Sufism inspires Israeli musicians
Rumi's teachings of peace, tolerance, oneness and love have inspired many throughout the world, including musicians in Israel.
By Menekse Tokyay for SES Türkiye in Istanbul -- 30/05/12
In search of spiritualism and inspired by the teachings of Rumi, Sufism is gaining ground among Israeli musicians and dancers.
The Yuval Ron Ensemble is among those Israeli artists attracted by Sufism and its spiritual message. Formed in 1999, the group aims to overcome national, racial, cultural and religious conflicts by uniting music and dance into a unique spiritual and mystical celebration. What makes their story unique is that the ensemble includes Christian, Jewish and Muslim artists.
Jalal ad-Din Muhammad Rumi, the 13th-century Persian poet and Sufi mystic, whose teachings form the basis of the Mevlevi Order in Turkey, believed music, dance and poetry could help one reach God.
According to Sufi philosophy, everything is a manifestation of God, and people should first reach a short-term ecstatic intoxication of divine love and then extended human contact with God in order to ascend degrees of enlightenment.
"One of the ideas which attracted me a lot is that human beings serve [in Sufism] as an instrument and is empty to allow a divine voice to come through," Yuval Ron, the musical director of the ensemble, told SES Türkiye. Since his first encounter with Sufism, he has been exploring the connection between mystical Jewish teaching – Kabbalah -- and Sufi traditions.
The Israeli heavy metal band Orphaned Land is also inspired by Sufism, integrating Sufi-inspired sounds and Sufi dancers in their concerts.
"I have been attracted by a wide range of Sufi teachings: the tolerance they have and the fact that they see all as a creation of God, and above all, the fact that all is one," Kobi Farhi, vocalist of the band, told SES Türkiye.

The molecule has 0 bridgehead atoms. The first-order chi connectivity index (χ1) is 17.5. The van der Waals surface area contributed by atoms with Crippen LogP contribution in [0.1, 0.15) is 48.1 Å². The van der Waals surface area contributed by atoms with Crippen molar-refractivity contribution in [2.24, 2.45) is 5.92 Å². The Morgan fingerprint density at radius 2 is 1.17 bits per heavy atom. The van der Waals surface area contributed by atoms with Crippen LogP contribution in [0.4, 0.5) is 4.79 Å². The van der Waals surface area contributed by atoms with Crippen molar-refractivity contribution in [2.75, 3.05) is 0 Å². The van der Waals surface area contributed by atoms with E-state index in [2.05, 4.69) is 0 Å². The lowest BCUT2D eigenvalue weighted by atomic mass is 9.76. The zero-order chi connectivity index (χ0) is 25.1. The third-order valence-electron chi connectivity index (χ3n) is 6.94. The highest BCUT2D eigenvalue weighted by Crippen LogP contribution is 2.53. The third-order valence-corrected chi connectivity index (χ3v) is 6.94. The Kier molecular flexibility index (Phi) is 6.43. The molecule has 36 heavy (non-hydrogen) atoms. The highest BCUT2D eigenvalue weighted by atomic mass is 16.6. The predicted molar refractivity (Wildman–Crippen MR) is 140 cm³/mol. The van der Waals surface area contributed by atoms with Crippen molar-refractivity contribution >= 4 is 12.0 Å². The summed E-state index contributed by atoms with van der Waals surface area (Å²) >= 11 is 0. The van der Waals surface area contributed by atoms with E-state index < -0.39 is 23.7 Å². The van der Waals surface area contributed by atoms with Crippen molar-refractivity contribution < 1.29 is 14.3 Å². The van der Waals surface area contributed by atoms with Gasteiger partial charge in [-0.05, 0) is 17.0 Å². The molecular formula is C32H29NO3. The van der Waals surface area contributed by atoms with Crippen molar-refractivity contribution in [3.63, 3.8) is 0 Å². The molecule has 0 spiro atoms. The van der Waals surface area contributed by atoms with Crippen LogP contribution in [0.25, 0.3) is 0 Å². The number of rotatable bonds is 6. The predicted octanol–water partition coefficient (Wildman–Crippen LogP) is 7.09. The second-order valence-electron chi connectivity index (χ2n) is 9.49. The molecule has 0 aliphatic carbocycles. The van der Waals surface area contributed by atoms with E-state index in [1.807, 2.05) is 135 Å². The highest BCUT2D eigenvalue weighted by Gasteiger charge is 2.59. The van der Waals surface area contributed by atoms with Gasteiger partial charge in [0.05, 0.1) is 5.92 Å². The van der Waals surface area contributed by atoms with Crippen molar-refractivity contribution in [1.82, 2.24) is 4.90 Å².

"We borrowed some Sufi costumes in order to shoot some promo pictures for our latest album," Farhi added. "We borrowed them from a Muslim guy married with a Jewish girl in Jaffa [Israel]. We came into their home and saw their unique way of life. It was so special and expanded our view about life."
Oscar-winning Israeli musician Ron has also collaborated with the head of the International Sufi Order, Pir Zia Khan, to create new ways to promote peace and education around the world.
A significant number of Israeli artists have visited Konya, the central Anatolian city where Rumi spent his life. Konya is the spiritual centre for the followers of Rumi and the whirling Dervishes.
Ron went to Konya last year to meet with the head of the Mevlevi Order. "I did a dhikr [invocation] at the school of dervishes, and played with the musicians and singers of the Sheikh. It was one of the most memorable memories from my visit in Turkey," he explained.
The way of Sufism is also being expressed in dance, and in particular the ritualistic dances of the whirling dervishes, meditation, repetition of poems, and chanting with hypnotic effect. With these practices Sufis guide themselves into a trance and loose contact with the material world to emphasise their awareness of God, leading to divine ecstasy.
Ora Balha is one Israeli dancer who integrates Sufism into her dancing styles. She visited Konya twice, the first time by "running after her own heart" and the second time to visit local Sufis.
"For me, the Sufi dance is a practice of the heart, to clean your spirit and to become a better person by preparing yourself for the physical death," she explained.
"It has been an honour to teach and perform Sufi-inspired dances because I see that I'm changing people's lives by showing concretely this philosophy," she added. "People are attracted to this dance, but sometimes they are terrified because it is so powerful! Every time that I'm dancing, I'm having a direct experience with the creator."